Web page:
During the Middle Ages, there were continual wars between England and Scotland, as the smaller northern kingdom tried to free itself from domination by the English kings. Scotland put pressure on England whenever the English crown was vulnerable, such as during the Norman Conquest in the 11th century, the civil war between Stephen and Matilda in the 12th century, and during the frequent wars between medieval England and France, beginning the traditional Franco-Scottish alliance (the Auld Alliance) that lasted until 1560. Robert (I) the Bruce established the independence of the Scottish crown in the early 14th century, but attempts to extend Scottish control into England under James IV in the early 16th century were decisively defeated.
Scottish invasionsMalcolm III (reigned 1058–93) invaded England during the Norman Conquest, but, when William (I) the Conqueror was established on the throne, he paid homage to the English king. David I (reigned 1124–53) had been educated in England, and he introduced Norman feudalism, into Scotland. Even so, when the civil war broke out in England between Matilda and Stephen, David invaded England, but was deserted by his barons and defeated at the Battle of the Standard in 1138. William the Lion (reigned 1165–1214) allied himself with France and invaded Northumberland in 1173, but he was defeated and captured, and was forced to swear allegiance to Henry II.
English invasionEdward I of England tried to conquer Scotland in the late 13th century. The Scottish crown had allied with France during Edward's war with France (1297–99) to regain English crown lands taken by Philip IV the Fair. In 1296 he invaded, took away the Stone of Destiny from Scone (on which the Scottish monarchs sat when crowned) and declared himself king of Scotland. The Scots fought back, led by William Wallace, who beat the English at the Battle of Stirling Bridge in 1297, but was defeated by Edward at Falkirk in 1298. Wallace was handed over to the English, and hanged, drawn, and quartered.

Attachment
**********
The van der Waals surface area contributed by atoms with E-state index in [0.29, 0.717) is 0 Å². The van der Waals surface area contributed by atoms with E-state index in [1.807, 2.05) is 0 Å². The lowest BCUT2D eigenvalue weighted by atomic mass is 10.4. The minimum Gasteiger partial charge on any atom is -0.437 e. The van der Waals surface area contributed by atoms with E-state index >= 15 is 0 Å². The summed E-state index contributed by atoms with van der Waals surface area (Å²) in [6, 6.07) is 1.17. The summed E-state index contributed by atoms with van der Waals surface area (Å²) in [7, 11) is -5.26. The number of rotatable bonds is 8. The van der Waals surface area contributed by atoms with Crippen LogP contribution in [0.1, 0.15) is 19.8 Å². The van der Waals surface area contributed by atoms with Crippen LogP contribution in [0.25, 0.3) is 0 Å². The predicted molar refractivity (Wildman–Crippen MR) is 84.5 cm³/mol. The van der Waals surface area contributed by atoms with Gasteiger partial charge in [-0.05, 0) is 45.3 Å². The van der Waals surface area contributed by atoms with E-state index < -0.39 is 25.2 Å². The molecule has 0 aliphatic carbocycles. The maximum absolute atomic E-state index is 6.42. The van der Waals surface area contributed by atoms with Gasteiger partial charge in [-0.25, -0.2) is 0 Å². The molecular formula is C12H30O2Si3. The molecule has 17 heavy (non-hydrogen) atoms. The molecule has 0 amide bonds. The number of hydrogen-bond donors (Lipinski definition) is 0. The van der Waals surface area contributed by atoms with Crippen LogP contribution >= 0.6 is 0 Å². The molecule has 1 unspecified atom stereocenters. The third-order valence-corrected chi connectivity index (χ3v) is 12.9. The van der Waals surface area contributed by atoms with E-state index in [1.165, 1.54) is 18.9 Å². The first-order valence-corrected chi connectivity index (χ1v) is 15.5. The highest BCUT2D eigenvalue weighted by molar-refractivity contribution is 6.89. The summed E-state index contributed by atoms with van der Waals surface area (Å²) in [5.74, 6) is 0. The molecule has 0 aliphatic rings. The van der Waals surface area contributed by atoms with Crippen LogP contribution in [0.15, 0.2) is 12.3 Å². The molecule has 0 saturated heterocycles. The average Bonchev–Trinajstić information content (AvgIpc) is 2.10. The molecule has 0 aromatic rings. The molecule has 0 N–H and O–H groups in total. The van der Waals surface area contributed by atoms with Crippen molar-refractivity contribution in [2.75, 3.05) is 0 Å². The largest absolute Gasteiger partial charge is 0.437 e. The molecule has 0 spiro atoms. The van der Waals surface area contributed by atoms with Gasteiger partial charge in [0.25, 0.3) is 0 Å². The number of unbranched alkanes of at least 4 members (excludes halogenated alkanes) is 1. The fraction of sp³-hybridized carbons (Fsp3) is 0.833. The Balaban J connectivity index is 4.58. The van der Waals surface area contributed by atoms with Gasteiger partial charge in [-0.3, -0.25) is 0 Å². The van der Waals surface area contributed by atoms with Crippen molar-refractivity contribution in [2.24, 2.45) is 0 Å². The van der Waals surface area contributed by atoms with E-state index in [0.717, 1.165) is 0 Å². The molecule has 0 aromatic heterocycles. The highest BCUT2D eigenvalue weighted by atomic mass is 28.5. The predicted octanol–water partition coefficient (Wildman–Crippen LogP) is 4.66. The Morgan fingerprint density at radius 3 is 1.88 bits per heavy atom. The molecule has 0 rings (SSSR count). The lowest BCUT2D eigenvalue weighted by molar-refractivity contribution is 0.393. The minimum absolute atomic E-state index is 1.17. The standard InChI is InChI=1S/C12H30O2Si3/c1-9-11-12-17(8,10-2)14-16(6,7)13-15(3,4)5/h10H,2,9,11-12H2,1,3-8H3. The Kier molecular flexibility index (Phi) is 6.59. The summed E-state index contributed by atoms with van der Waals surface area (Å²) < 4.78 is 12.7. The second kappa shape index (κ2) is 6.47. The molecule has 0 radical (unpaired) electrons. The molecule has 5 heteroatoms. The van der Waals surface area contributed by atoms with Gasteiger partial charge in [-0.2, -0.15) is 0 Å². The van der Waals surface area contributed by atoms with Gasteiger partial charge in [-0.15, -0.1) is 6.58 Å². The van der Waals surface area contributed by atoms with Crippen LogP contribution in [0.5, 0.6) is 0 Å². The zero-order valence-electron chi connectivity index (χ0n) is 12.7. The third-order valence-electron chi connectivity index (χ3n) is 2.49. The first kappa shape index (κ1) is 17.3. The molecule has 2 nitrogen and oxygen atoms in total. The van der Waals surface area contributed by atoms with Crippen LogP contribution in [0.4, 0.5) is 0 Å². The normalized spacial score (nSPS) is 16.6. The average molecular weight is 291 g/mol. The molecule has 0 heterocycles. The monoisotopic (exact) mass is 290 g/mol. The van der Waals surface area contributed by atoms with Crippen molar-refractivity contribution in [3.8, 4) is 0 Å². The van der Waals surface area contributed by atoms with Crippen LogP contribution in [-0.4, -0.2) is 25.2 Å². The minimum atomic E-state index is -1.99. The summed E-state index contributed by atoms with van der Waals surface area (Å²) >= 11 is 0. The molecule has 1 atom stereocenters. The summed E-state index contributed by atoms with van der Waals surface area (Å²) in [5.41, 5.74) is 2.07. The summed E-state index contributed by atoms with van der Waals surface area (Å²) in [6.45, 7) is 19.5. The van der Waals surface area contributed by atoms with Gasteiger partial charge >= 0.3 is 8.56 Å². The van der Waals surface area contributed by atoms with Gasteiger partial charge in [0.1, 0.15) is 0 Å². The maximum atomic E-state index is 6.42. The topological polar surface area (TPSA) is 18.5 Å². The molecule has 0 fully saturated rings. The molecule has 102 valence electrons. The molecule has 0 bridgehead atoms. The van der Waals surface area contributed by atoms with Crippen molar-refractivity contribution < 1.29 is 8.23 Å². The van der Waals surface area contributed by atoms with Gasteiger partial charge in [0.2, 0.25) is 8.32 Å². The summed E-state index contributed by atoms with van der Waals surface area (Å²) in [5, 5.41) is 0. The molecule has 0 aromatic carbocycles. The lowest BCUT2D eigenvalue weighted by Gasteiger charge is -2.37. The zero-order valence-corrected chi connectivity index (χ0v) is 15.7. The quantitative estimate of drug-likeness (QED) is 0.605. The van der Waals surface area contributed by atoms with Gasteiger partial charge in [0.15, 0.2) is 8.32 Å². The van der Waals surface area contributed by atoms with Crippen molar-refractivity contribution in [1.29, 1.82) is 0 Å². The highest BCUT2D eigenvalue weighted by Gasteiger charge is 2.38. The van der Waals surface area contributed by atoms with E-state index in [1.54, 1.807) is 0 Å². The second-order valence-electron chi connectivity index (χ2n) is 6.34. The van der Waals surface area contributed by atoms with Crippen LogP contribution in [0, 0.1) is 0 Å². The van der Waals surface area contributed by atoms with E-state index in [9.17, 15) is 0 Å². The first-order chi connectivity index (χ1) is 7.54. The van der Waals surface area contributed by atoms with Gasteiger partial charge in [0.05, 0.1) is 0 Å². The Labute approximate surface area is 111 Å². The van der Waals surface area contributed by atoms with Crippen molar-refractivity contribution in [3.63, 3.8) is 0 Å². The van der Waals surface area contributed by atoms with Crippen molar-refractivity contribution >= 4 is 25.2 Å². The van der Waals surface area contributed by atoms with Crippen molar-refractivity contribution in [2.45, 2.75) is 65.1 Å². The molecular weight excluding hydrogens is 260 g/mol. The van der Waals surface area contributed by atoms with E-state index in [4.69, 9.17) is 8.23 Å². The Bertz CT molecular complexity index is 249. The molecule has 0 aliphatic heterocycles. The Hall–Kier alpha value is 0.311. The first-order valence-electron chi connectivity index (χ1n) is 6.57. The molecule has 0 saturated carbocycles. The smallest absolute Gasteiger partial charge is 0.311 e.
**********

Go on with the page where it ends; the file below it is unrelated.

Scottish independence Following Wallace's defeat Robert (I) the Bruce proclaimed himself king of Scotland, and for the rest of Edward's reign he fought a guerrilla war against the English. After Edward I was succeeded by the weak Edward II in 1307, Robert the Bruce gradually took over Scotland. In 1314 a large English army was routed by the Scots at the Battle of Bannockburn, and the independence of Scotland was assured. Robert also aided revolt against the English crown in medieval England and Ireland, supporting his brother Edward Bruce who led rebellion in Ireland 1315–17. In 1320 the Scottish nobles declared their loyalty to Robert the Bruce, and proclaimed Scotland's independence in the Declaration of Arbroath. Under the Treaty of Northampton (1328), the English crown recognized Scotland's independence and Robert the Bruce as king of Scotland.
At the start of the reign of David II (reigned 1329–71), Edward III of England again attacked Scotland, defeating the Scots at the Battle Halidon Hill (1333). However, after the outbreak of the Hundred Years' War with France in 1337, Edward III left Scotland alone.
The Scots continued to attack England. David II invaded England in 1346, but at the Battle of Neville's Cross he was defeated and captured, and was imprisoned for 11 years. In 1513 James IVof Scotland, who had declared himself an active ally of France against England, led an army of 30,000 into northern England, but he was defeated and killed at the Battle of Flodden, in Northumberland. The Battle of Flodden marked the end of Scottish attempts to defeat England.
Further details are given in Scotland: history 1058 to 1513 and England: history to 1485.
The Making of the UK – Scotland 1500–1750
A series of conflicts between England and Scotland, precipitated in 1293, when the reigning Scots king, John Balliol , renounced his allegiance...
Introduction The sixty years after 1296 witnessed sustained attempts by the kings of England to conquer Scotland and incorporate the northern kin